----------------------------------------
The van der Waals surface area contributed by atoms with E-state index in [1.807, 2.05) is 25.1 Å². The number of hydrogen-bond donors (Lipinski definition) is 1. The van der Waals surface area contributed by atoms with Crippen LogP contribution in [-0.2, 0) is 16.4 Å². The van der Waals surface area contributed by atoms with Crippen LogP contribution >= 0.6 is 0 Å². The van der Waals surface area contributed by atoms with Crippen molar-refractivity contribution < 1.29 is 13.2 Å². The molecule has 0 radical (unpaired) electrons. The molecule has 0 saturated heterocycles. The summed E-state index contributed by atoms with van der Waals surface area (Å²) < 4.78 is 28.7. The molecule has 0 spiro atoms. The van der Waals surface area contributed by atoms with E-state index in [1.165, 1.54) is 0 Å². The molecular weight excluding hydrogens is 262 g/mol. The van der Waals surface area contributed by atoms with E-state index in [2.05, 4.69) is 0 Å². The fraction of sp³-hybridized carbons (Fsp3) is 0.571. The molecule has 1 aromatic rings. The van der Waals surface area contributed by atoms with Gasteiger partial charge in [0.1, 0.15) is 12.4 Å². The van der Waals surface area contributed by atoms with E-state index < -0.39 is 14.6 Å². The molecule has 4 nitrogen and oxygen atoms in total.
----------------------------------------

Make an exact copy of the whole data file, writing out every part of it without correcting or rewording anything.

The van der Waals surface area contributed by atoms with E-state index in [1.807, 2.05) is 25.1 Å². The number of hydrogen-bond donors (Lipinski definition) is 1. The van der Waals surface area contributed by atoms with Crippen LogP contribution in [-0.2, 0) is 16.4 Å². The van der Waals surface area contributed by atoms with Crippen LogP contribution >= 0.6 is 0 Å². The van der Waals surface area contributed by atoms with Crippen molar-refractivity contribution < 1.29 is 13.2 Å². The molecule has 0 radical (unpaired) electrons. The molecule has 0 saturated heterocycles. The summed E-state index contributed by atoms with van der Waals surface area (Å²) < 4.78 is 28.7. The molecule has 0 spiro atoms. The van der Waals surface area contributed by atoms with E-state index in [1.165, 1.54) is 0 Å². The molecular weight excluding hydrogens is 262 g/mol. The van der Waals surface area contributed by atoms with E-state index in [2.05, 4.69) is 0 Å². The fraction of sp³-hybridized carbons (Fsp3) is 0.571. The molecule has 1 aromatic rings. The van der Waals surface area contributed by atoms with Gasteiger partial charge in [0.1, 0.15) is 12.4 Å². The van der Waals surface area contributed by atoms with E-state index < -0.39 is 14.6 Å². The molecule has 4 nitrogen and oxygen atoms in total.